New Report Sheds Light on ‘Dark’ Industrial Fishing Vessels
About 75% of the world’s industrial fishing vessels are not publicly tracked, with many of them hiding their positions at sea by turning off their automatic identification systems (AIS).
The practice, known as “going dark,” mostly is concentrated in West and North Africa and South Asia, according to a new report by Nature magazine. Researchers determined this by using artificial intelligence, collecting AIS data and analyzing 2 million gigabytes of satellite data from the European Space Agency between 2017 and 2021.
Global Fishing Watch spearheaded the Nature study.
“These previously invisible vessels radically changed our knowledge about the scale, scope and location of fishing activity,” Jennifer Raynor, a study author and a natural resource economist at the University of Wisconsin-Madison, wrote in The Conversation.
Vessels commonly go dark to cloak crimes, such as entering prohibited areas, conducting illegal transshipments at sea and using explosives to catch huge amounts of fish.
Africa loses an estimated $11.5 billion to illegal fishing annually, by far the most of any region globally, according to the Financial Transparency Coalition (FTC). Illegal, unreported and unregulated (IUU) fishing decimates fish stocks and threatens the livelihoods of the roughly 5.2 million people who work in the continent’s small-scale fisheries.
The scourge is perpetrated mostly by China’s distant-water fishing (DWF) fleet, the world’s worst IUU fishing violator.
China illegally fished in the exclusive economic zones (EEZ) of more than 80 countries with more than 10 million hours of fishing between 2019 to 2021, a new report by Investigative Journalism Reportika (Ij-Reportika) shows.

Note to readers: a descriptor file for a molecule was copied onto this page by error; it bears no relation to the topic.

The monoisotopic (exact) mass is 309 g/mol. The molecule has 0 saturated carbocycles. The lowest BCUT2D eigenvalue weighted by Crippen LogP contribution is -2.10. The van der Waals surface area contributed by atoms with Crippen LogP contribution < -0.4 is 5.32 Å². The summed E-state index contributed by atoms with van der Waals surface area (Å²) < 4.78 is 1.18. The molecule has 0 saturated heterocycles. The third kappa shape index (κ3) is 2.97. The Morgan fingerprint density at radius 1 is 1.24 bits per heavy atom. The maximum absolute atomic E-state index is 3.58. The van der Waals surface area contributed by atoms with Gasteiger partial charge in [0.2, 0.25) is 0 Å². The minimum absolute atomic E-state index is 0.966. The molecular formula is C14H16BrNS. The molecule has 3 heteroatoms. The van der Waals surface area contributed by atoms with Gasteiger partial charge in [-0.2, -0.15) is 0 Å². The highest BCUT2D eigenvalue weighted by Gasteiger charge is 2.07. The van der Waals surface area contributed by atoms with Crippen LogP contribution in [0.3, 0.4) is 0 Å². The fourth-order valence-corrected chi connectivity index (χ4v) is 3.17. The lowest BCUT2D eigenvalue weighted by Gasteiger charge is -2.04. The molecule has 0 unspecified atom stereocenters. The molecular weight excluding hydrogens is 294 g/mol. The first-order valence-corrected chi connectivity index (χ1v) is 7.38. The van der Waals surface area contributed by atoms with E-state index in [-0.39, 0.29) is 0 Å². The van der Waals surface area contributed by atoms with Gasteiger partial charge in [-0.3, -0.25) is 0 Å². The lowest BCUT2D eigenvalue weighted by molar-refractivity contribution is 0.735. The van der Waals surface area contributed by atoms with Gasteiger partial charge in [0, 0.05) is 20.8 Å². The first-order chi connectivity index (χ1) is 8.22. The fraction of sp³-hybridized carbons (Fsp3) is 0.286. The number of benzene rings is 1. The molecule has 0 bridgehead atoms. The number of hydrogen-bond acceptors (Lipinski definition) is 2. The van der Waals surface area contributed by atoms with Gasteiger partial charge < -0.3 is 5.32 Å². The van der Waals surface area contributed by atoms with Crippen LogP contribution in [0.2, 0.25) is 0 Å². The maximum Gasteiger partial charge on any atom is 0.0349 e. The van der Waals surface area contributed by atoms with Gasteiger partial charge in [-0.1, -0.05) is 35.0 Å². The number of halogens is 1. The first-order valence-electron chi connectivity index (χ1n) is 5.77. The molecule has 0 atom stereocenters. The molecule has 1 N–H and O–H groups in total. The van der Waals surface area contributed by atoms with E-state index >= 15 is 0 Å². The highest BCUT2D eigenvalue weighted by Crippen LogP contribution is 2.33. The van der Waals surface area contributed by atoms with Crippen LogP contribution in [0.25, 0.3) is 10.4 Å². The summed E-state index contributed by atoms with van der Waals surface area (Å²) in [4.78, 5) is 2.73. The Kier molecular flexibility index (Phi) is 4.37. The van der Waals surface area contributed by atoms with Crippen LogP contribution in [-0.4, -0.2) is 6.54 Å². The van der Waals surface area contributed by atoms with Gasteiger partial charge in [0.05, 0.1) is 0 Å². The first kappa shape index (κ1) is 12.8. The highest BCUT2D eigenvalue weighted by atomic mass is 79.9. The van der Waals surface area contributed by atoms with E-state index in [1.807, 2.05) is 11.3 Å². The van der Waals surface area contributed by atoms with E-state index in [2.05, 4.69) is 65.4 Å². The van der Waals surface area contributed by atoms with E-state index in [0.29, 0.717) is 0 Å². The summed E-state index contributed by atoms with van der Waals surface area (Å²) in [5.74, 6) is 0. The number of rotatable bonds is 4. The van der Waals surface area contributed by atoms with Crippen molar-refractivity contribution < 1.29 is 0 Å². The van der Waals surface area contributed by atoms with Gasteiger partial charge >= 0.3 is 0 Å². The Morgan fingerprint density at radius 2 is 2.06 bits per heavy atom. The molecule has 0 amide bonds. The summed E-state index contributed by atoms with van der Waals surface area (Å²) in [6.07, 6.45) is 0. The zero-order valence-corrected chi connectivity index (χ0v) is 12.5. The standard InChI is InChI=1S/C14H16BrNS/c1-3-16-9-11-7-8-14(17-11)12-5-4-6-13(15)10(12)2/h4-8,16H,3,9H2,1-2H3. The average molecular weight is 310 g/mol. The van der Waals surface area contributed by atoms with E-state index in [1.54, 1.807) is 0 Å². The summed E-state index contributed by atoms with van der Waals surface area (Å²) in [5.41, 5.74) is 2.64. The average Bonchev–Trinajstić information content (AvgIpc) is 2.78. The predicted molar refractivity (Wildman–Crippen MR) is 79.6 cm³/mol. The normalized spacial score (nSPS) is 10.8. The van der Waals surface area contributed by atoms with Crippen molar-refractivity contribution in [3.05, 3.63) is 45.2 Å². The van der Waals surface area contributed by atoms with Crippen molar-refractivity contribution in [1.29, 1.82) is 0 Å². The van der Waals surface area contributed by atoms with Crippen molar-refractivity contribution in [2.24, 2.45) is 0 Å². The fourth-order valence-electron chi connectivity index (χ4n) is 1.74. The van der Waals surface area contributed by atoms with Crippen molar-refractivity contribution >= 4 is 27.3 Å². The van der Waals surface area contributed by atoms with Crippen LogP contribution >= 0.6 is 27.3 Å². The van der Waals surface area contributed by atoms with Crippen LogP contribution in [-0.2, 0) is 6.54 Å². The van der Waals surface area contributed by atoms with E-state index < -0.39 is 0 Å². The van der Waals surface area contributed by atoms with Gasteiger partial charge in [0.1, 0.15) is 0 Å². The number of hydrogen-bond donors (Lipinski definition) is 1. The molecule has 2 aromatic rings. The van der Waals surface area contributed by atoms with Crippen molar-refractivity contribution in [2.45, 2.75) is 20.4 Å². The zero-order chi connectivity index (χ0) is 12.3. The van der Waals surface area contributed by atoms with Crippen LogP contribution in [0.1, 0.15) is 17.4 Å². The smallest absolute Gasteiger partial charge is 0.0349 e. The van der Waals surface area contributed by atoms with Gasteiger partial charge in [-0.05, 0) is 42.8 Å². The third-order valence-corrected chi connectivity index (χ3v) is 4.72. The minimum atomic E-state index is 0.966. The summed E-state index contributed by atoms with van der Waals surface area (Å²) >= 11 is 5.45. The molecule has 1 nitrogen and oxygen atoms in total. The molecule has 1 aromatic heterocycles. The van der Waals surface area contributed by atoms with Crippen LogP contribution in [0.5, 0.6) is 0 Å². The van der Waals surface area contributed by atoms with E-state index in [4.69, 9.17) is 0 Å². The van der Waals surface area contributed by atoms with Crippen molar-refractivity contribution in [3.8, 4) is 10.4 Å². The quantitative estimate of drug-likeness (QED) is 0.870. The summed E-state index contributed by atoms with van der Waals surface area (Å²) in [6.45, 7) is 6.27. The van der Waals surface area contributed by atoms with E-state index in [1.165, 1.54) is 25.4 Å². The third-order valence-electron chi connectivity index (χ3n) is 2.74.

China’s DWF fleet began venturing far past its own EEZ after depleting its own fish stocks. According to the IUU Fishing Index, more than 60% of its vessels are involved in IUU fishing around the world. Illegal fishing also is linked to other sea crimes, such as piracy, human trafficking and drug smuggling.
The IUU fishing threat is most acute in West Africa. Considered the world’s epicenter for IUU fishing, the region loses an estimated $2.3 billion to $9.4 billion annually to IUU fishing, according to the FTC.
About 20% of illegally caught fish worldwide comes from waters near The Gambia, Guinea, Guinea-Bissau, Mauritania, Senegal and Sierra Leone, according to Ij-Reportika.
West African nations in late 2023 began creating a joint network to combat IUU fishing with the same underlying cooperation that reduced piracy in the Gulf of Guinea. The idea for the combined effort, known as “Blue Africa,” emerged at the first African Maritime Forces Summit held in Cabo Verde in March 2023.
The aim is to strengthen the region’s maritime law enforcement capacity, improve its maritime domain awareness, establish a legal framework to prosecute EEZ violations and establish interagency frameworks to connect the countries, according to the United States Naval Institute, which is helping coordinate the effort.
The Nature report also revealed extensive areas of previously unmapped fishing in North Africa, particularly in Moroccan and Tunisian waters. It also found that 21% to 30% of transport and energy vessel activity is missing from public tracking systems.
“We had an idea that we were missing a big chunk of the activity happening in the ocean, but we didn’t know how much,”
Fernando Paolo, a lead author of the study and a machine learning engineer at Global Fishing Watch, told New Scientist. “And we found that it’s a lot more than we imagined.”